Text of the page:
ONA Local groups are how we help journalists around the world access the skillbuilding and camaraderie that they find at our conferences closer to home.
Organizers are a vital part of making this network happen. They have their fingers on the pulse of their digital journalism community and act as the conduit for the community to the wider ONA network.
What makes a healthy ONA Local community
We don’t care if your community is 12 or 12,000 people strong — our framework for community strategy is built on these four components of a healthy community:
- A common purpose: We all need to know why we’re here
- Diversity: Different perspectives at the table
- Rules of conduct: Members need to know how they are expected to behave in this community — and how others will behave.
- A forum for interaction and feedback: There needs to be a way for people to get to know each other
You’ll see each of these principles woven throughout the toolkit. We’ll cover the basics on setting up your group (incorporating purpose, diversity and rules of conduct), then how to create stellar events for your community (the forum).
I feel like a go-to voice in St. Louis for digital media, trends and having connections to a bunch of people I otherwise would hardly know, or only know digitally. At my place of work, I think my role in co-creating and co-organizing the group is viewed as a boon to the organization and shows our commitment to local journalism and collaboration with other media outlets.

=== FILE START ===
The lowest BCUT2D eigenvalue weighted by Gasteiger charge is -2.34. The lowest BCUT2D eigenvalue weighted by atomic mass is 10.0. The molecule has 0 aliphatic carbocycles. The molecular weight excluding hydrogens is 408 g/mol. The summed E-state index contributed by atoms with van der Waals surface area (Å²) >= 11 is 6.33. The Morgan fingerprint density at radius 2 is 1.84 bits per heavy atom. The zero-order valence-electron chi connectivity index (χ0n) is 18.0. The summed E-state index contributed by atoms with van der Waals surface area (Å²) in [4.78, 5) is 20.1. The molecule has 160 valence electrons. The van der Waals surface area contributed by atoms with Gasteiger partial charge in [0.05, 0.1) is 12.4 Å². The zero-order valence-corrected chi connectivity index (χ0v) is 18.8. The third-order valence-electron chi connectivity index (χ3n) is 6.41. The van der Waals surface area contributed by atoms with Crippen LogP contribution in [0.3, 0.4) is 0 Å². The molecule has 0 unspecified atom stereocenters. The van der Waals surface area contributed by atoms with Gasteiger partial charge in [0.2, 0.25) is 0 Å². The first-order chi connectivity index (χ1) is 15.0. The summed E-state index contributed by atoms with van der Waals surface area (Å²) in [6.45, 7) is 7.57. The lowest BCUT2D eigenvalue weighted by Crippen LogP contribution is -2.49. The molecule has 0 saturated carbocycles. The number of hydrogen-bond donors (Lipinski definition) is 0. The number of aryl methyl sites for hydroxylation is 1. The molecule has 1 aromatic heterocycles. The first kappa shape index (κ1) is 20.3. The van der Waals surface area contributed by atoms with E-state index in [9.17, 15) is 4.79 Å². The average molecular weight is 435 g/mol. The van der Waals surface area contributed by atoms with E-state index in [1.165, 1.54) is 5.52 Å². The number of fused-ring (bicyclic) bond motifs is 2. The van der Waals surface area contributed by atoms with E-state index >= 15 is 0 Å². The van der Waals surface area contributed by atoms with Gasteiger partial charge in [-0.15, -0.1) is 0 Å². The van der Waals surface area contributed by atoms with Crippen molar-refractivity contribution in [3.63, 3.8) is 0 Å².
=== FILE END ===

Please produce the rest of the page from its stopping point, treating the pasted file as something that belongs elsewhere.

Kelly Moffitt, ONA St. Louis co-founder
How we define leadership
There are a lot of definitions of leadership out there, and we like to use this one when referencing the ONA Local Organizer program:
“Leadership is accepting responsibility to create conditions that enable others to achieve shared purpose in the face of uncertainty.” — Marshall Ganz, Leading Change: Leadership, Organization, and Social Movements (2010)
Ganz is a public policy lecturer at Harvard who studies and teaches on community change and social movements. I love this definition, because it tells us it’s important to have leaders who create the environment for people to make change happen. You’re already doing it, just by accepting the responsibility to create this environment for changemakers in your community to work together.
We’ll be working with this definition a lot throughout your time as an ONA Local Organizer. If you also love it, the introduction section in the paper where it came from has some more to say on when this type of leadership is particularly important and how it comes about, which reads like it was written just about the journalism field at this moment.